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Revisiting inter-port relationships under the new economic geography research framework
Ducruet, C.; Notteboom, T.E.; De Langen, P. (2009). Revisiting inter-port relationships under the new economic geography research framework, in: Notteboom, T. et al. (Ed.) Ports in proximity: competition and coordination among adjacent seaports. pp. 11-28
In: Notteboom, T. et al. (Ed.) (2009). Ports in proximity: competition and coordination among adjacent seaports. Ashgate: Aldershot. ISBN 978-0-7546-7688-1. 305 pp.

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  • Ducruet, C.
  • Notteboom, T.E.
  • De Langen, P.

Abstract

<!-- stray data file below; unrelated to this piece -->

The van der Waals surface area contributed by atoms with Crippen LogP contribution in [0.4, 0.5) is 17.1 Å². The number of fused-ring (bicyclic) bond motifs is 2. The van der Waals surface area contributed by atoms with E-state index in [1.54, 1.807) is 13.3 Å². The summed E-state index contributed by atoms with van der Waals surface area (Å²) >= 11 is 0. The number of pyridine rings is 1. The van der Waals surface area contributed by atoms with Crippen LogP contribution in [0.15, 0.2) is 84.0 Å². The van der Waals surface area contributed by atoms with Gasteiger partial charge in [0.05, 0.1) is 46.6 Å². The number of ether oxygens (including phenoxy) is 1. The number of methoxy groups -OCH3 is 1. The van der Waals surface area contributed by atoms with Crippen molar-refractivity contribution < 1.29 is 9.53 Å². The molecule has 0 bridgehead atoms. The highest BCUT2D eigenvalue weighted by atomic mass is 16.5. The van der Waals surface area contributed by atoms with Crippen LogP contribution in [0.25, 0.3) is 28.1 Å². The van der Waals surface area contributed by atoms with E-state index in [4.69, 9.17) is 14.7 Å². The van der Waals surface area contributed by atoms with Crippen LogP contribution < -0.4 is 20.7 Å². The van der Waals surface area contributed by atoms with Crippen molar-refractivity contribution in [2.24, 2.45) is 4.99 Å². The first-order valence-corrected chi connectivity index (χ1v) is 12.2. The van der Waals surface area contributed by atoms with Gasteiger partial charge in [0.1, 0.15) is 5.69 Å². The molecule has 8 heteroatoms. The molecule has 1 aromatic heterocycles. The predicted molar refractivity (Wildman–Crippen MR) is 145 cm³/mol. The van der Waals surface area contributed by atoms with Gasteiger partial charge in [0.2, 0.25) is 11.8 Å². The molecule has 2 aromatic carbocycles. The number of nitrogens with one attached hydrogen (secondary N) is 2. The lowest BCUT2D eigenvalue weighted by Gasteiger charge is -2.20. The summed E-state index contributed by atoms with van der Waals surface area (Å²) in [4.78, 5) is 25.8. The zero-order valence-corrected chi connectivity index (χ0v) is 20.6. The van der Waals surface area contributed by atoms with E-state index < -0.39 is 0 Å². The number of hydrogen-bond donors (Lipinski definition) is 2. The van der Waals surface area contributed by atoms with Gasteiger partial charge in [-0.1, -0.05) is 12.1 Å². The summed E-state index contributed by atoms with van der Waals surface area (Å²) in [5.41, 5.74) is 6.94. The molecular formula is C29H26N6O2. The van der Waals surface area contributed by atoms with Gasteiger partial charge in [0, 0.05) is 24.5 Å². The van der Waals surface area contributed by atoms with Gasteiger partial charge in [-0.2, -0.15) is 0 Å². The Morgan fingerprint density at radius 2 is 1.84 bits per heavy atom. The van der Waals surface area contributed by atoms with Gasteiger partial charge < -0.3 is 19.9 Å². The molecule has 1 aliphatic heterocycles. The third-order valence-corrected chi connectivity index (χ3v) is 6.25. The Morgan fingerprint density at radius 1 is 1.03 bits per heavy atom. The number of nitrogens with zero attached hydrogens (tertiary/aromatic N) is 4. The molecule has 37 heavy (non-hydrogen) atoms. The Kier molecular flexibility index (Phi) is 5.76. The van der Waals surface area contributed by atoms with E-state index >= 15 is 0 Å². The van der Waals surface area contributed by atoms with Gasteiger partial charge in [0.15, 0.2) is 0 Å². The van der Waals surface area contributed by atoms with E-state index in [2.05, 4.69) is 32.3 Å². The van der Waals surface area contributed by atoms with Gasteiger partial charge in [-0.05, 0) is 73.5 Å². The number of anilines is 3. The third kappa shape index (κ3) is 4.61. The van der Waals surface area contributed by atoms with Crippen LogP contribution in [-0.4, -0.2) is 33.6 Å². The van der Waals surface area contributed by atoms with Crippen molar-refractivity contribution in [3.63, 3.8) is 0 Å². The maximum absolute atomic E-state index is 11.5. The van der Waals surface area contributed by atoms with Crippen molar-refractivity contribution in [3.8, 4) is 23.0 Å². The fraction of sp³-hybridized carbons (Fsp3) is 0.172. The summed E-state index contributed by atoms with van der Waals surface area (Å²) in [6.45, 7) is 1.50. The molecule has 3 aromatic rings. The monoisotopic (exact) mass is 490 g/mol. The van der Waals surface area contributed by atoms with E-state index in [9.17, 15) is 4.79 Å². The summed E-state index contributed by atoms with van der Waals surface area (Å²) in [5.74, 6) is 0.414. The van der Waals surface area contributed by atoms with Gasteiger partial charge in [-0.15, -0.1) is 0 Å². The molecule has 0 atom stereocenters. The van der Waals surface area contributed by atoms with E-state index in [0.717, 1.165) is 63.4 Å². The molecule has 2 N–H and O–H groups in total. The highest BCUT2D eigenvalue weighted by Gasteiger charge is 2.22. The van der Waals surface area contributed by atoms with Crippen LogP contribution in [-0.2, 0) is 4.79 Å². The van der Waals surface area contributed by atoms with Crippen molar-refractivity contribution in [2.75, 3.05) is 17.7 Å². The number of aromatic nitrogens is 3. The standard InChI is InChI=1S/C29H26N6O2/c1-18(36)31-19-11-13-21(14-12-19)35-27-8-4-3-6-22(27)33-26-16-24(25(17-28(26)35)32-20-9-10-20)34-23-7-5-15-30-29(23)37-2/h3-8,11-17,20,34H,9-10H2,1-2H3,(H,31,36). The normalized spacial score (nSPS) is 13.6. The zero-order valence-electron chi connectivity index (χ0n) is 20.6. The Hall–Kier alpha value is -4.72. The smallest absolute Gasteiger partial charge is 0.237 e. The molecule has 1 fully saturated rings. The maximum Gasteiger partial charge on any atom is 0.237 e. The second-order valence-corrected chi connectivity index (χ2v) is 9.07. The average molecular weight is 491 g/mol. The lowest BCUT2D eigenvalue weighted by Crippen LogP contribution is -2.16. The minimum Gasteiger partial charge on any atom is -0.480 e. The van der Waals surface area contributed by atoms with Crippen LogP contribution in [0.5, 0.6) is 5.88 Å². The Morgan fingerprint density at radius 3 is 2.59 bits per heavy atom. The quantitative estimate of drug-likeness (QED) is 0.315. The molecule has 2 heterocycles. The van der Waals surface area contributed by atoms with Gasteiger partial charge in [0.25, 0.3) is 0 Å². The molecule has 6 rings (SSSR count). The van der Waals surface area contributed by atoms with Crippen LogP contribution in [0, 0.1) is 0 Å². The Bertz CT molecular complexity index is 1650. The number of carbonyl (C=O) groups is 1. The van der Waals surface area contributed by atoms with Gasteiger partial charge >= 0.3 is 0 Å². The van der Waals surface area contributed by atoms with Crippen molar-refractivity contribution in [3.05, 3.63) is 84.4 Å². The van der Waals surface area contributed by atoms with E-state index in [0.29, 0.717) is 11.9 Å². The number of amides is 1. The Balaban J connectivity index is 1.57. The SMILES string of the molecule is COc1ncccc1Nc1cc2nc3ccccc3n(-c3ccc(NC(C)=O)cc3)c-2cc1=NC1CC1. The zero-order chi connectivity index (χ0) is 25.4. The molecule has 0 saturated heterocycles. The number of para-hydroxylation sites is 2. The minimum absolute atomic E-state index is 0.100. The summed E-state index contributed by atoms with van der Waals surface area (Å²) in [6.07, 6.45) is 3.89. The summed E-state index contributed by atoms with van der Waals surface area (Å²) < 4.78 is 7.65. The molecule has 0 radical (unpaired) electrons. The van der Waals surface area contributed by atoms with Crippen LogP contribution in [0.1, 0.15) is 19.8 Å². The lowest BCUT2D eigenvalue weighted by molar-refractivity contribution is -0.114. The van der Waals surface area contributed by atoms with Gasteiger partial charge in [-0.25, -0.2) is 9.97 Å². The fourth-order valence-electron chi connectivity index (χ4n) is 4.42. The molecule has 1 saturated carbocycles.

The New Economic Geography (NEG) is seen as a possible bridge for a better integration between economic geography literature and port studies. The authors demonstrate that NEG has distanced itself from traditional economic geography in the early 1990s by applying a modelling approach to the explanation of changing spatial structures, and by attempting to put economic geography in the economic mainstream. By bringing together international trade theories, micro-economic theories, and spatial analysis, it proposes a renewed framework explaining the uneven distribution of activities across geographical space, understood in terms of agglomeration, dispersion, and regional integration. This chapter confronts NEG with two important sets of port research: the changing concentration of traffic within a port system, and the uneven agglomeration of economic activities around port areas

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